The Tragic Thing That Happened To The First Whole Foods

Whole Foods is the largest organic food retailer in the United States, per Britannica. Thanks to its acquisition by Amazon, it has become a technologically driven company. As a testimony to its advanced state, most of its trading happens online, per New York Post. This is not surprising, because Amazon is reliant on tech for its functions.

At its humble beginnings, John Mackey and Renee Lawson Hardy combined their interests in 1980 to form a single outlet, per Britannica. Whole Foods was located in Austin, Texas and on one fateful day in May, the deluges coming down Shoal Creek nearly obliterated the fledgling company, doing damage in a manner that only nature can, per Inc.Africa. This happened a year after the store opened its doors. The damages amounted to $400 000 at a point when the company had no insurance. All the stock was rendered useless with a lot of the equipment blighted, per Company Histories.

As you might imagine, this was enough to bring any company to its knees. But how did Whole Foods manage to survive and thrive?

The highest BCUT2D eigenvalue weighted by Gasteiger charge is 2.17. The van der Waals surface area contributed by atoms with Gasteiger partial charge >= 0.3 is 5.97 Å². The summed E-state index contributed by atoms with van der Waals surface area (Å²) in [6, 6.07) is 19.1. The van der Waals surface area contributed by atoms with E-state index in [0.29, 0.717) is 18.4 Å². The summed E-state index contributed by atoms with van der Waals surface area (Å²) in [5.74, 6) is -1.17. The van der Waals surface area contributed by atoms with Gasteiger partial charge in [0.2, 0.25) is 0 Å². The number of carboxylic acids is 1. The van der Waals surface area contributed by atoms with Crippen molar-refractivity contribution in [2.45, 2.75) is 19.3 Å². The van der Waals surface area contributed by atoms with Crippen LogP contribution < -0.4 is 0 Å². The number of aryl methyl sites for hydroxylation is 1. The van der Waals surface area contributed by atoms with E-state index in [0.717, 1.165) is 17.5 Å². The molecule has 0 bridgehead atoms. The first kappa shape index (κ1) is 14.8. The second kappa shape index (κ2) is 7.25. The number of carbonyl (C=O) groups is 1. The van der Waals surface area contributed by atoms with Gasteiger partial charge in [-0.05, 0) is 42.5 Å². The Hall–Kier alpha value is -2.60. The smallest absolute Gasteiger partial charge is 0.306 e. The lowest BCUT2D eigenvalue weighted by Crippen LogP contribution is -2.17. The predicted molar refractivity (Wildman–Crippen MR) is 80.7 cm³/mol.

What saved Whole Foods

The organic retailer would most likely have faded into history had it not been for the community members in the form of employees and customers: everybody pitched in with brooms and mops and got their hands dirty to repair and restore the outlet. With a little help from creditors, the store opened its doors again less than a month later. Community assistance is what helped the company, and it was without expecting a dime in return, per Inc.Africa.

Some saw this business as "hippies selling to other hippies," per Product Habits. We can tell by its growth over the last four decades and the contents of John Mackey's book "Conscious Capitalism," that this is not the case. In his book, Mackey speaks of being socially responsible and operating in a manner that is "ethical towards all stakeholders" the customers included, the benefit of which was enjoyed in 1981. Amidst his other points he also emphasizes conscious leadership and culture, per Investopedia.

Ultimately it seems as if the principles on which infant-Whole Foods was built is what saved it during a period of tragedy.